Actually, the filibuster didn't go away; it is just that it only takes a majority to end one now, so it doesn't take a supermajority to get Obama's moderate judges confirmed. So what did the Republicans, those evil subgeniuses, do? Well, they simply filibuster every judicial nomination. So instead of the filibuster being a tool for individual senators to use to at least create some news and slow down an appointment, it is simply used as a standard procedure to slow down the entire governing process. The case is slightly less strict with executive branch nominations, but it is still largely true that the Republicans just slow down the nomination process by default.

This leads us to everyone's favorite Republican subgenius, Ted Cruz. (Okay, maybe it's a tie with Rand Paul.) As you may have heard, the FAA has banned American airline flights into Israel, because, as you may also have heard, they are at war. Now, the obvious explanation for this is that since Israel is at war, it is best not to fly commercial airplanes there. But if you are an evil subgenius, you know the real reason: it is because Obama is trying to destroy Israel's tourism industry! So Cruz has decided that he will put a hold on all State Department nominees. Now imagine him laughing maniacally.


The problem, of course, is that it doesn't matter. Jonathan Bernstein summed it up well in an article today, Ted Cruz Renders Himself Impotent. As he summed it up:

The upshot, as I've said before, is that the Republicans' collective decision to "punish" majority leader Harry Reid by delaying all nominations also has the effect of depriving individual Republicans of any leverage over individual nominations. Consequently, what Reid must do to overcome Cruz's holds is pretty much what he does regardless.

The Republicans long ago decided that they were going to throw out all the norms of representative democracy and use every technicality they could to their advantage. But all that's done is make the government not work as well. When punishment because de rigueur, it also becomes useless.


Category: Politics
Posted by: Frank Moraes
California State FlagA fairly common thing for college students to do is to write parody lyrics to the fight song of a rival. Just such a thing was done by some creative student or students at Stanford University with the Berkeley fight song. It goes:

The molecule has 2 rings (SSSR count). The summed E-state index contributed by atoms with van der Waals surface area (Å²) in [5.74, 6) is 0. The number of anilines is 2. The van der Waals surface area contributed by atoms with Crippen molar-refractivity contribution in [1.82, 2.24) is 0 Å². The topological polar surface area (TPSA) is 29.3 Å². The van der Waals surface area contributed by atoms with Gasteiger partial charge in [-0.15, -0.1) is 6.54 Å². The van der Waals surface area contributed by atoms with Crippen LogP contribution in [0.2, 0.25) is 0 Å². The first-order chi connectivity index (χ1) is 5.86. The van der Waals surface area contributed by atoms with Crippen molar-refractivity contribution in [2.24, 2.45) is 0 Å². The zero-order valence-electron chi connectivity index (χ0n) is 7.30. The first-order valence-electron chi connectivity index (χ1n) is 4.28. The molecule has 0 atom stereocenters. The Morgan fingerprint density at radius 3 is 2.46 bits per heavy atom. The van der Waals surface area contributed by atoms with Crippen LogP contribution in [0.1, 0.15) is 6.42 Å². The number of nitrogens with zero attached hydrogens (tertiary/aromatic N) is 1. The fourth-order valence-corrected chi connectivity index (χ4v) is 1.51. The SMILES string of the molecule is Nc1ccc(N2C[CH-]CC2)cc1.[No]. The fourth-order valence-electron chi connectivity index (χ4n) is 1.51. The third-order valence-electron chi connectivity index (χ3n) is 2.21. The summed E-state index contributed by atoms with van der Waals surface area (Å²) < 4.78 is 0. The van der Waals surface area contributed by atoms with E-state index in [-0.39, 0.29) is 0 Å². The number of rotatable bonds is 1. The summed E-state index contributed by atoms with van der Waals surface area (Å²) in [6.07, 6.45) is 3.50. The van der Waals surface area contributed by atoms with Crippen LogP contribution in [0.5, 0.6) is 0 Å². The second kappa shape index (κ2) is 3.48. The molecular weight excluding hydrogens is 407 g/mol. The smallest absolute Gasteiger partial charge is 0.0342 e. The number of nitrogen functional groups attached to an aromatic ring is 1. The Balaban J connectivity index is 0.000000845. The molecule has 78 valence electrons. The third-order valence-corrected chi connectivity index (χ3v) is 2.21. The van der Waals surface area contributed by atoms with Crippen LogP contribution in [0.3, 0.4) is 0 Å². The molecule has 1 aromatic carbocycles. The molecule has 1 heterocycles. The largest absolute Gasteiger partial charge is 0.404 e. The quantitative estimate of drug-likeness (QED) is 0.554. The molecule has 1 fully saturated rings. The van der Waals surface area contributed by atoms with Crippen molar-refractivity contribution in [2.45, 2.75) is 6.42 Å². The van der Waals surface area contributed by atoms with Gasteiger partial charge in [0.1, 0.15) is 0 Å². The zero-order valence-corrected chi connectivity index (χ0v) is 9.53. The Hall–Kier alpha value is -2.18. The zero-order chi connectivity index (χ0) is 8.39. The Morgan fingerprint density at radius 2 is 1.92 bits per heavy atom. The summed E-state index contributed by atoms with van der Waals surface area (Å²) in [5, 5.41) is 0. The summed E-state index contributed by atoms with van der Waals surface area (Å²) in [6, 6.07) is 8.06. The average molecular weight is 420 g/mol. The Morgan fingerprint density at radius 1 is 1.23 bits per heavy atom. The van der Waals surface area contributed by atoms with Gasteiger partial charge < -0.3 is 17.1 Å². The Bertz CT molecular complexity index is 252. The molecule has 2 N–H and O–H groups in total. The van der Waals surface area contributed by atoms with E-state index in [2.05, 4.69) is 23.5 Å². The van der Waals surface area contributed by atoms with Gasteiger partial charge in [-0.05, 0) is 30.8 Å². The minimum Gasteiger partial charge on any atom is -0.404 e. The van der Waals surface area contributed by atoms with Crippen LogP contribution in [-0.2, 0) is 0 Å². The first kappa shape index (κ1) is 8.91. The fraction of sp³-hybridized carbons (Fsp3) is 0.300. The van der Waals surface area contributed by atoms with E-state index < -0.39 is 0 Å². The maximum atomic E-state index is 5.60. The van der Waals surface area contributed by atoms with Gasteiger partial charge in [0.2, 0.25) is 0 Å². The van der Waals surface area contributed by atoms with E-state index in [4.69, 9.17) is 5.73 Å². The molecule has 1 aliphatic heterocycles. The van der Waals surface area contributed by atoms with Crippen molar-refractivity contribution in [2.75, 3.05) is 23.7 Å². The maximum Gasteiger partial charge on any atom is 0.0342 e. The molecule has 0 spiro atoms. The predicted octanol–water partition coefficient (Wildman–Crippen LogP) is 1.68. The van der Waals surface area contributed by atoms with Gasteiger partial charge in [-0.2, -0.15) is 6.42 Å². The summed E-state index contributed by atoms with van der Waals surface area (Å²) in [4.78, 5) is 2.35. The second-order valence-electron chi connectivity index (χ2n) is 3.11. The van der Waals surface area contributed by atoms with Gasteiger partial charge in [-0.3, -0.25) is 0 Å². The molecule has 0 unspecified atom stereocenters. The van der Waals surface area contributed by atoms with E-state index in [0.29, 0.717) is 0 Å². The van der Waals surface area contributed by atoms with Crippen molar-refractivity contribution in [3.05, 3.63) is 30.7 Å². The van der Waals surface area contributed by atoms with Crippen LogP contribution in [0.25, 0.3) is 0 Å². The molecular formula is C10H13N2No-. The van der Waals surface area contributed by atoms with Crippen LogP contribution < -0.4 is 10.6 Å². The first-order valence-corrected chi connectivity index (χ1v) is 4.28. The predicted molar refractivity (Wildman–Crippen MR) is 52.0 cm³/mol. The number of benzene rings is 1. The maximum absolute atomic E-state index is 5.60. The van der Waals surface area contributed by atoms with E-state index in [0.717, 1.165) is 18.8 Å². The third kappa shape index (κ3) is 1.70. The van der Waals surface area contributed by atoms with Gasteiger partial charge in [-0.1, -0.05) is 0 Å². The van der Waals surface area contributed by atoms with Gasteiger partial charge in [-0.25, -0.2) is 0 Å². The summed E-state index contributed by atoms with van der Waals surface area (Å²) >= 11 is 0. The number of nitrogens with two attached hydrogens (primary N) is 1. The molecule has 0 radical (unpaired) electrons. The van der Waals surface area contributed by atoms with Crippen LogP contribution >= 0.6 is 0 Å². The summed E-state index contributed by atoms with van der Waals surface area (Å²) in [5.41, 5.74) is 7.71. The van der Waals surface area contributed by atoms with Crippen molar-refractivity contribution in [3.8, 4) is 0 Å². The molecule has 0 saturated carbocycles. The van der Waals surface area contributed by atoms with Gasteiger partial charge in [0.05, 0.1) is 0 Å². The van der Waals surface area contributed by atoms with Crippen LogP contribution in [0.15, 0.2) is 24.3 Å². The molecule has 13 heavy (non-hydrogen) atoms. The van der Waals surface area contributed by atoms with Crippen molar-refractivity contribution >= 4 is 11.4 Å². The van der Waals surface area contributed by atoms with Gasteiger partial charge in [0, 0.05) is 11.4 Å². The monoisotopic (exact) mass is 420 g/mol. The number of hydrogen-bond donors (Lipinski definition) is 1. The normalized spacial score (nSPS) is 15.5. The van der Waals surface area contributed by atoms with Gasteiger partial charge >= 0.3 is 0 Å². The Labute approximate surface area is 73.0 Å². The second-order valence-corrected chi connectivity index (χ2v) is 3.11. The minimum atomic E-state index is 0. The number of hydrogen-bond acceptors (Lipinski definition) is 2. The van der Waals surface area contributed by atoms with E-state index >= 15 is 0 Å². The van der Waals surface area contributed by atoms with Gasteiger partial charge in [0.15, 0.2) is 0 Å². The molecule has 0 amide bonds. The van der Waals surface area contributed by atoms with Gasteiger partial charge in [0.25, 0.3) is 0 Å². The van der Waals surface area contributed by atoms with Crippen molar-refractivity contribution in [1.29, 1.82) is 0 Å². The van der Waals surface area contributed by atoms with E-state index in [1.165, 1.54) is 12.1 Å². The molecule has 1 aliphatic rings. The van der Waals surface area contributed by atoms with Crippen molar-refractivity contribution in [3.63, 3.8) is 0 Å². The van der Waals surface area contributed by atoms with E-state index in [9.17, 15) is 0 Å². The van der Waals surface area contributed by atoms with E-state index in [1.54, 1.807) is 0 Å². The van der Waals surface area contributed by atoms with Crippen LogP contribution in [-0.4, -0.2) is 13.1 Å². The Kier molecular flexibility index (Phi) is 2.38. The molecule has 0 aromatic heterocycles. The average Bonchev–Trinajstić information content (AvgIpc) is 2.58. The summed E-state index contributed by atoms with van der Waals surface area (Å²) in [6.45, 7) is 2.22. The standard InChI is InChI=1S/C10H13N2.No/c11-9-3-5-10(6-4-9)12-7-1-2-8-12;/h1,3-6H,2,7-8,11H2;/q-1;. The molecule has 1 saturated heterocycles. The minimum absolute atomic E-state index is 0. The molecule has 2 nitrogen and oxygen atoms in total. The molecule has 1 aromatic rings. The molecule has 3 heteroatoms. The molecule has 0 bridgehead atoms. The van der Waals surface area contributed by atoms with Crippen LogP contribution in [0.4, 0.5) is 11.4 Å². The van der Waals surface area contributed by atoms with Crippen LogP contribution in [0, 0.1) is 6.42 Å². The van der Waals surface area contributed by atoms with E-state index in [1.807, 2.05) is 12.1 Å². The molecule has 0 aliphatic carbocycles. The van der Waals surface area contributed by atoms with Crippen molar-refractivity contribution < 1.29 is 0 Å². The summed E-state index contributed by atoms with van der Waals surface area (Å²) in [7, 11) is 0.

That poor old Golden Bear
It's losing all its hair
It's teeth are out
It's got the gout
It don't know what it's all about!


If only it were doing that well!

The bear in question is the California Grizzly (Brown) Bear , which is also known as the California Golden Bear. It is the mascot of the University of California, Berkeley. But it is also the symbol for the whole state. It is on our state flag, and was on the California flag even before it became a state in 1850. But within 75 years of statehood, the subspecies had been hunted to extinction. A lot of that was understandable: the bear was very dangerous to humans and their farming operations. It was also a food supply. But much of it wasn't understandable, as in the once popular sport of grizzly bear versus bull fights. (Sadly, I'm sure there are many Californians who would enjoy watching such events today.)

The California Black Bear, on the other hand is doing just fine. But it is a much more adaptable animal. It is also a small bear. The largest California grizzly bears weigh well over a ton—arguably the largest of the brown bear species. Typically the California Black Bear weights one-tenth that. And the largest black bear of any subspecies ever was barely one-third the size of the largest California Grizzlies.

I'm not suggesting that the size of an animal is that big a deal. I'm rather fond of those cocky little smooth-coated otters myself. But clearly, we Californians put the California Grizzly Bear on our flag because it was big and strong. And then we proceeded to hunt it to extinction. I think we should add one of those red circles with a line through it to our flag.

New California State Flag

Truth in advertising.


Category: Birthdays
Posted by: Frank Moraes
Robert GravesOn this day in 1895, the great British scholar and writer Robert Graves was born. The volume and diversity of his work is overwhelming. He probably thought of himself as a poet. But he did an enormous amount of pure scholarship: critical analysis and translation. But I believe he paid the bills by writing the historical fiction that he is most remembered for, I, Claudius, Claudius the God, and other books like Wife to Mr Milton: the Story of Marie Powell, which is about the wife of John Milton.

I don't have a great deal to say about Graves beyond relating my intense jealousy of him. My standard line about my own education is that if I had it all to do over again, I would study mathematics and not physics; but if I were starting now, I would study classics. I remember reading in a biography of Christopher Marlowe that originally, the term "illiterate" meant that one could not read Latin. And that a basic college education at that time (late 16th century) meant you were fluent in Latin. When Marlowe got his Master's degree, that meant he was fluent in Greek as well. Graves did quite a lot of Greek and Latin translating, although I don't think anyone was paying him, which makes it all the more cool.

The first thirty years of his life were something of a muddle where he went to school, then to war, got married, went back to school, was unsuccessful at business and then abandoned his wife and children for poet Laura Riding. His career kind of started there with the two of them publishing poetry and academic works. Things really got going when Graves published his autobiography, Good-bye to All That. Much of it was about his experiences in World War I, which was not laudatory and even discussed the murder of German prisoners of war. He also managed to offend a lot of people with the book, but I get the impression that Graves was generally rather good at that.